Marie was in her first professional job. One of her first projects was to create a new program offering from the ground up that she was to oversee and maintain. Excited about the project, she jumped right into the research and planning. She expected to be reporting back to her boss with results and progress and eventually settle on a launch date to open the program for applicants. Instead, she was met with micromanaging emails, rejections or unanswered requests from her boss, taking her back to square one week after week.
It quickly seemed that this project would always be “in the pipeline” and never take root. Her boss wanted it to be perfect. In meetings, her boss would brag up the chain about the positive culture and freedom for staff to make mistakes and grow. This was confusing to Marie and her new co-workers because none of that was actually happening. In this case, the culture was restrictive and the entire office was at the whim of the boss.
You can talk about culture all you want, but unless you make intentional steps to get there, you just have words on paper and dreams in your head. Worse yet, culture happens whether you want it to or not. You can start off strong and before you know it, other things become a priority. Then, you have unhappy employees and unmet goals.
How are you contributing to the culture that exists in your workplace? Here are some things to consider:
Choose your attitude.
Think about the last “bad day” you had. Did everything go wrong? Or, did one thing go wrong, but it ruined your mood and made the rest of the day bad too? Negative attitudes are more contagious than positive ones. It’s easy to get pulled down by even one team member’s negativity. According to the University of Southern California, “The U.S Bureau of Labor Statistics has reported that negativity costs businesses $3 billion a year due to its harmful effects.”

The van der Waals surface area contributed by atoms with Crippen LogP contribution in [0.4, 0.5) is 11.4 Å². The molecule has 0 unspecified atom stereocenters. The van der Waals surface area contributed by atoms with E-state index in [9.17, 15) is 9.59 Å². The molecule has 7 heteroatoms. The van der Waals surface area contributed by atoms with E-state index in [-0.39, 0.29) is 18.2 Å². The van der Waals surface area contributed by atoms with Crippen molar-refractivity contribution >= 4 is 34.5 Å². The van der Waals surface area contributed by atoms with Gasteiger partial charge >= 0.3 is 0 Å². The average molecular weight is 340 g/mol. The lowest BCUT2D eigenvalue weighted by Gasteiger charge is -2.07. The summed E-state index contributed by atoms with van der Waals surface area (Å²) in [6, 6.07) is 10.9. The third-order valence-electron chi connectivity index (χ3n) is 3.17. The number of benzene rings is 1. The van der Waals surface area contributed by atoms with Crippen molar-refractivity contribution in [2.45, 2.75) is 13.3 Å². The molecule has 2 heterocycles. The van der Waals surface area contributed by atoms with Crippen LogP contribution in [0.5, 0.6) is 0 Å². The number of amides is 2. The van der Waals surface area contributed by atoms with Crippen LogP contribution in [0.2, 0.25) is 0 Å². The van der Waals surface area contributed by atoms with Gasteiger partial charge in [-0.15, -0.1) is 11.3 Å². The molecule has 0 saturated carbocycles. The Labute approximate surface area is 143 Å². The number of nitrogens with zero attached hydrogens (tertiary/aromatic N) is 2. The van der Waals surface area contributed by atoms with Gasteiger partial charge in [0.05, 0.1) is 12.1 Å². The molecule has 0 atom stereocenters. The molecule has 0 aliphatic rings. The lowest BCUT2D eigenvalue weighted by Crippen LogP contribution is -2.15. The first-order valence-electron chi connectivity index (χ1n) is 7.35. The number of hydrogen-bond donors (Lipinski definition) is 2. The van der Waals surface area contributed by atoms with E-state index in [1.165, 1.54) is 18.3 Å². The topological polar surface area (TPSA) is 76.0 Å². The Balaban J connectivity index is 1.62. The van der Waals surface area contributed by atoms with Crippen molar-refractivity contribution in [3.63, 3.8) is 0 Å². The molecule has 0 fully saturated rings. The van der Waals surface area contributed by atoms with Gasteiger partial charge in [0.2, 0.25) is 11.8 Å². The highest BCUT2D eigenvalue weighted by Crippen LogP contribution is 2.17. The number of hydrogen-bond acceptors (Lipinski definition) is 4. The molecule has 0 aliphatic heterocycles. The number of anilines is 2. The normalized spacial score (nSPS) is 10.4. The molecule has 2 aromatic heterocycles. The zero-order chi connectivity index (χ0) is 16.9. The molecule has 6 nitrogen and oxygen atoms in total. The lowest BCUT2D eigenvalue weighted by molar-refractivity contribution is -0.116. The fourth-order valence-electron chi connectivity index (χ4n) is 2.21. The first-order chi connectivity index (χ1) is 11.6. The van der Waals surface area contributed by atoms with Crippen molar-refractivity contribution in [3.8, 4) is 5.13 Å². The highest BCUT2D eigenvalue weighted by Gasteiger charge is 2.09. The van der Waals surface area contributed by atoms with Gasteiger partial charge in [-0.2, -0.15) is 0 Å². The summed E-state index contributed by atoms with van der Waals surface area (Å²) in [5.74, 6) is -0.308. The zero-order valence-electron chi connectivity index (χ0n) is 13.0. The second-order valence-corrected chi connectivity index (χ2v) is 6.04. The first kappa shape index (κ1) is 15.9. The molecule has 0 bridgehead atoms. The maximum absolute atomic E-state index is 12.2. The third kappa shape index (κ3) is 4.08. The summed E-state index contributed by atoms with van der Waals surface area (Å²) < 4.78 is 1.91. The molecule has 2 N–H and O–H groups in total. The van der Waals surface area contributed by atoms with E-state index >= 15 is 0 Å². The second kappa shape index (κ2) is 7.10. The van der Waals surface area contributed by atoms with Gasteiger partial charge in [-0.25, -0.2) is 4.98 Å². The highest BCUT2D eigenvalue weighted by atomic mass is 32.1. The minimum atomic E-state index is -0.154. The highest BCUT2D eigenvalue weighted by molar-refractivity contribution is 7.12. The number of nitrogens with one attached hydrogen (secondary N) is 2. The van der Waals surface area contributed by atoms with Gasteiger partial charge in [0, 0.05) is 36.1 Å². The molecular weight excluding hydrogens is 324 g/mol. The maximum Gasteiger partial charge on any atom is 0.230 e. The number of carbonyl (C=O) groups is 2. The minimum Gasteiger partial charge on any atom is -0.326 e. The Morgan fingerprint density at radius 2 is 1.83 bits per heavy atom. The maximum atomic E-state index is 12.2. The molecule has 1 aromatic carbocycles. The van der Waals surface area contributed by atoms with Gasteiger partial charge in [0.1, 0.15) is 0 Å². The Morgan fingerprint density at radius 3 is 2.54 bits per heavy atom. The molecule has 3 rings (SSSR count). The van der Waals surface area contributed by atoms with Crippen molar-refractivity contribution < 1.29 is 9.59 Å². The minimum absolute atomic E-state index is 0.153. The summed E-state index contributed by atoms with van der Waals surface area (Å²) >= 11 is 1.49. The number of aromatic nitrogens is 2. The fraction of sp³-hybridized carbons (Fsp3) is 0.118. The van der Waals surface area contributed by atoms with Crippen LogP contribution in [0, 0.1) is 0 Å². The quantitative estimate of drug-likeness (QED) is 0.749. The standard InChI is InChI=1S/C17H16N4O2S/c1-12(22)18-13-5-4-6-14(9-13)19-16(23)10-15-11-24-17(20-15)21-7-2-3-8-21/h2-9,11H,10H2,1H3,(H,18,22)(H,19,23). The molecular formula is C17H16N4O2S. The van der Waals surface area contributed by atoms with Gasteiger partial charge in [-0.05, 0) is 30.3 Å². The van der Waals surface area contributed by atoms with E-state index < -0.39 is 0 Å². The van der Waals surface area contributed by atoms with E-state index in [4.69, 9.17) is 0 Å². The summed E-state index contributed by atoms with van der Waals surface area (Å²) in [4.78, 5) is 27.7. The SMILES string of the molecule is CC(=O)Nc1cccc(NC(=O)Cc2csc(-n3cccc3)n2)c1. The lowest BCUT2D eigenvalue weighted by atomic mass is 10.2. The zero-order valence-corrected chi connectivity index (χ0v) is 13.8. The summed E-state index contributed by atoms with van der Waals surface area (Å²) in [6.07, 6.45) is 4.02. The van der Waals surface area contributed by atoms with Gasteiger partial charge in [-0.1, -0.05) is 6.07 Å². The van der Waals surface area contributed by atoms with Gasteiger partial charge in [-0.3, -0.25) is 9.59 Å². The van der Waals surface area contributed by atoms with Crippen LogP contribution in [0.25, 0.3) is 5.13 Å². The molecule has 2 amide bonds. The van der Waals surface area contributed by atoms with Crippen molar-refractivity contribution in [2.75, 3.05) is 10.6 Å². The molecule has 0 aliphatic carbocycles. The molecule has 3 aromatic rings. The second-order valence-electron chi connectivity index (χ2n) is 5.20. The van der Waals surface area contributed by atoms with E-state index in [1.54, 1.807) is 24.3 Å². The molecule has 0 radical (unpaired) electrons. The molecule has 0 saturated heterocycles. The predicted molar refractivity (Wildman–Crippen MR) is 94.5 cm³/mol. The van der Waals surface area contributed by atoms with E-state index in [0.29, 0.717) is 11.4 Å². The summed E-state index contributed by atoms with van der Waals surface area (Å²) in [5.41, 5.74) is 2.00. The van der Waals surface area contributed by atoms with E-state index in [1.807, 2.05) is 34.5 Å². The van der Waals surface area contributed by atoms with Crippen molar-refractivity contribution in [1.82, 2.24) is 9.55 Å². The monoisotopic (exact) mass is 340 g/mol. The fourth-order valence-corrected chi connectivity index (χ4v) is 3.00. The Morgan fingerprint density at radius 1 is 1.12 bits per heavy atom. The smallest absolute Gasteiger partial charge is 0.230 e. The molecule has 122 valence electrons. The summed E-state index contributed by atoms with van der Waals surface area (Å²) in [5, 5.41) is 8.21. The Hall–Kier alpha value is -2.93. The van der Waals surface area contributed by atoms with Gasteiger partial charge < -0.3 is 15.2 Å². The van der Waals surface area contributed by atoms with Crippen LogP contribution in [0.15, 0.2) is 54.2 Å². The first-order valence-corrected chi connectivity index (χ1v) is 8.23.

Don’t let perfect be the enemy of progress.
As the boss or team leader, it can be hard to relinquish control and trust your team. However, workplace culture is ever-evolving and things like micro-managing won’t get you to a healthy work environment. If you are constantly checking on a team member regarding a project, maybe you don’t trust them. The Harvard Business Review says that there are 8 different types of company culture. Think about your work and your team. What type of culture do you lead or work in?
Focus on people, not numbers.
Employees need and deserve to be appreciated. We spend a lot of time with our co-workers. Showing them we care is vital to keeping them motivated to remain a high performer.
“People leave when they don’t feel appreciated.”– David Novak
Get on the same page.
Each quarter, we have a retreat that serves as an opportunity to plan for the next quarter. More importantly, these retreats help us to reconnect with the rest of the team. Use your next retreat, or schedule a first one, to create expectations around the type of culture you all want to work in. If you’re not sure how to start the planning process, check out how we do it.
People give up a lot of time to work toward a shared vision when they take on the responsibilities and expectations of their positions. At the end of the day, employees come back for the paycheck or the workplace culture. Paychecks can be found at other companies. As a team leader, what are you doing to make sure your employees are getting what they need to flourish as humans?